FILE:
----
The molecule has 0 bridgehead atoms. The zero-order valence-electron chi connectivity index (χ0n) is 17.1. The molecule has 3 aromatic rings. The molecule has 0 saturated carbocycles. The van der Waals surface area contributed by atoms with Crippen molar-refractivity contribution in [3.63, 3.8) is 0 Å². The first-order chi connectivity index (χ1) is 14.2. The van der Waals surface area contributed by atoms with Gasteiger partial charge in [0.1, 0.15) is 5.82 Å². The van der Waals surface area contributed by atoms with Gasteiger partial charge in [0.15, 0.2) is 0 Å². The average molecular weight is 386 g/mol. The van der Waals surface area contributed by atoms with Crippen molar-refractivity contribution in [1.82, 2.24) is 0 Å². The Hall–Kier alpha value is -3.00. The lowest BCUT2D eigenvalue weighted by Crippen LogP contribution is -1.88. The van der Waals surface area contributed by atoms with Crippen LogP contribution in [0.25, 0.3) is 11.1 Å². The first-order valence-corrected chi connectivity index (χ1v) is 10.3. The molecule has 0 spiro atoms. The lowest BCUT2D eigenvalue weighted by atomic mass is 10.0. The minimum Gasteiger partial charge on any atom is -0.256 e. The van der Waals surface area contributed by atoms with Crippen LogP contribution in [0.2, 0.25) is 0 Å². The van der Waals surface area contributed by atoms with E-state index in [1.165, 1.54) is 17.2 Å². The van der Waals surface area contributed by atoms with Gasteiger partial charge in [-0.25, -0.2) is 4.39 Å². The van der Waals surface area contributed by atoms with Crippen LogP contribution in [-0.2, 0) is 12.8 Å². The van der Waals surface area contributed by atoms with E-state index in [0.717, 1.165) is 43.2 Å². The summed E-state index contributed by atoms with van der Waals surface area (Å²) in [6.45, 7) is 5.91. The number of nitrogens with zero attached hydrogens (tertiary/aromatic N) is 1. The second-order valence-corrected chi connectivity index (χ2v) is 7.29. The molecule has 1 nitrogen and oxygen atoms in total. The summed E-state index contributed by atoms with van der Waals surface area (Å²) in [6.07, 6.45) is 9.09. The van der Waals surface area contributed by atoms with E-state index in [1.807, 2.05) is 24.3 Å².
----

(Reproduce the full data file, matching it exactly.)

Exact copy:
The molecule has 0 bridgehead atoms. The zero-order valence-electron chi connectivity index (χ0n) is 17.1. The molecule has 3 aromatic rings. The molecule has 0 saturated carbocycles. The van der Waals surface area contributed by atoms with Crippen molar-refractivity contribution in [3.63, 3.8) is 0 Å². The first-order chi connectivity index (χ1) is 14.2. The van der Waals surface area contributed by atoms with Gasteiger partial charge in [0.1, 0.15) is 5.82 Å². The van der Waals surface area contributed by atoms with Gasteiger partial charge in [0.15, 0.2) is 0 Å². The average molecular weight is 386 g/mol. The van der Waals surface area contributed by atoms with Crippen molar-refractivity contribution in [1.82, 2.24) is 0 Å². The Hall–Kier alpha value is -3.00. The lowest BCUT2D eigenvalue weighted by Crippen LogP contribution is -1.88. The van der Waals surface area contributed by atoms with Crippen LogP contribution in [0.25, 0.3) is 11.1 Å². The first-order valence-corrected chi connectivity index (χ1v) is 10.3. The molecule has 0 spiro atoms. The lowest BCUT2D eigenvalue weighted by atomic mass is 10.0. The minimum Gasteiger partial charge on any atom is -0.256 e. The van der Waals surface area contributed by atoms with Crippen LogP contribution in [0.2, 0.25) is 0 Å². The van der Waals surface area contributed by atoms with E-state index in [1.165, 1.54) is 17.2 Å². The van der Waals surface area contributed by atoms with Gasteiger partial charge in [-0.25, -0.2) is 4.39 Å². The van der Waals surface area contributed by atoms with Crippen LogP contribution in [-0.2, 0) is 12.8 Å². The van der Waals surface area contributed by atoms with E-state index in [0.717, 1.165) is 43.2 Å². The summed E-state index contributed by atoms with van der Waals surface area (Å²) in [6.45, 7) is 5.91. The number of nitrogens with zero attached hydrogens (tertiary/aromatic N) is 1. The second-order valence-corrected chi connectivity index (χ2v) is 7.29. The molecule has 1 nitrogen and oxygen atoms in total. The summed E-state index contributed by atoms with van der Waals surface area (Å²) in [6.07, 6.45) is 9.09. The van der Waals surface area contributed by atoms with E-state index in [1.807, 2.05) is 24.3 Å².